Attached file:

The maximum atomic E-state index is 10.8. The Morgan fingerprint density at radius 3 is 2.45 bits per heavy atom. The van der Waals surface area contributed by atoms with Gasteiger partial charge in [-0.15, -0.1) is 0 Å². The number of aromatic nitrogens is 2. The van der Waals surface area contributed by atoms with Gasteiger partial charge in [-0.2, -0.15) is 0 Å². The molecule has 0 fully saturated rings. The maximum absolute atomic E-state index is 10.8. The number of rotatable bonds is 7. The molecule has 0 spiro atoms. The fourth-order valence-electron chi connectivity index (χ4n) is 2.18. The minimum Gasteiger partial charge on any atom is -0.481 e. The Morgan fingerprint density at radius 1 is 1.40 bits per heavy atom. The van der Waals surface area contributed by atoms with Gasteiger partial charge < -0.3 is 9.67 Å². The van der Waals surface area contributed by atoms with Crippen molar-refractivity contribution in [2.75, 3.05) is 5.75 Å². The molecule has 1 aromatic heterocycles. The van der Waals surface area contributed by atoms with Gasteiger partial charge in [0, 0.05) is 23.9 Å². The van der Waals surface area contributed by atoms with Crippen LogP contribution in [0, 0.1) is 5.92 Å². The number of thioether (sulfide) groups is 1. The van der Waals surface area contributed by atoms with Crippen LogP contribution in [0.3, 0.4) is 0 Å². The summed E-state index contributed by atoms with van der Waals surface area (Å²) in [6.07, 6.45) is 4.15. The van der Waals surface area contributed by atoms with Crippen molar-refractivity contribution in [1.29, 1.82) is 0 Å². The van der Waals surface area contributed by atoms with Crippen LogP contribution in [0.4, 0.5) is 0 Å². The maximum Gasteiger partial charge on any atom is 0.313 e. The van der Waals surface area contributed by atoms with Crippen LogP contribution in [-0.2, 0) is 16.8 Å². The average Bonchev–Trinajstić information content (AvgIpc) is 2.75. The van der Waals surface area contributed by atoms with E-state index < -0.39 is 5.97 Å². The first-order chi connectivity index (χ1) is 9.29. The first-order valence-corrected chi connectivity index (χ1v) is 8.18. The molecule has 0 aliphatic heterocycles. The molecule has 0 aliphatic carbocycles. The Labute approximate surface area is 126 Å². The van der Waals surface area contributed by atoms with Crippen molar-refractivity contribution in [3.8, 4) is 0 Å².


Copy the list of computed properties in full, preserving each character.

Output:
The maximum atomic E-state index is 10.8. The Morgan fingerprint density at radius 3 is 2.45 bits per heavy atom. The van der Waals surface area contributed by atoms with Gasteiger partial charge in [-0.15, -0.1) is 0 Å². The number of aromatic nitrogens is 2. The van der Waals surface area contributed by atoms with Gasteiger partial charge in [-0.2, -0.15) is 0 Å². The molecule has 0 fully saturated rings. The maximum absolute atomic E-state index is 10.8. The number of rotatable bonds is 7. The molecule has 0 spiro atoms. The fourth-order valence-electron chi connectivity index (χ4n) is 2.18. The minimum Gasteiger partial charge on any atom is -0.481 e. The Morgan fingerprint density at radius 1 is 1.40 bits per heavy atom. The van der Waals surface area contributed by atoms with Gasteiger partial charge < -0.3 is 9.67 Å². The van der Waals surface area contributed by atoms with Crippen molar-refractivity contribution in [2.75, 3.05) is 5.75 Å². The molecule has 1 aromatic heterocycles. The van der Waals surface area contributed by atoms with Gasteiger partial charge in [0, 0.05) is 23.9 Å². The van der Waals surface area contributed by atoms with Crippen LogP contribution in [0, 0.1) is 5.92 Å². The number of thioether (sulfide) groups is 1. The van der Waals surface area contributed by atoms with Crippen LogP contribution in [0.3, 0.4) is 0 Å². The summed E-state index contributed by atoms with van der Waals surface area (Å²) in [6.07, 6.45) is 4.15. The van der Waals surface area contributed by atoms with Crippen molar-refractivity contribution in [1.29, 1.82) is 0 Å². The van der Waals surface area contributed by atoms with Crippen LogP contribution in [0.4, 0.5) is 0 Å². The maximum Gasteiger partial charge on any atom is 0.313 e. The van der Waals surface area contributed by atoms with Crippen LogP contribution in [-0.2, 0) is 16.8 Å². The average Bonchev–Trinajstić information content (AvgIpc) is 2.75. The van der Waals surface area contributed by atoms with E-state index < -0.39 is 5.97 Å². The first-order chi connectivity index (χ1) is 9.29. The first-order valence-corrected chi connectivity index (χ1v) is 8.18. The molecule has 0 aliphatic heterocycles. The molecule has 0 aliphatic carbocycles. The Labute approximate surface area is 126 Å². The van der Waals surface area contributed by atoms with Crippen molar-refractivity contribution in [3.8, 4) is 0 Å².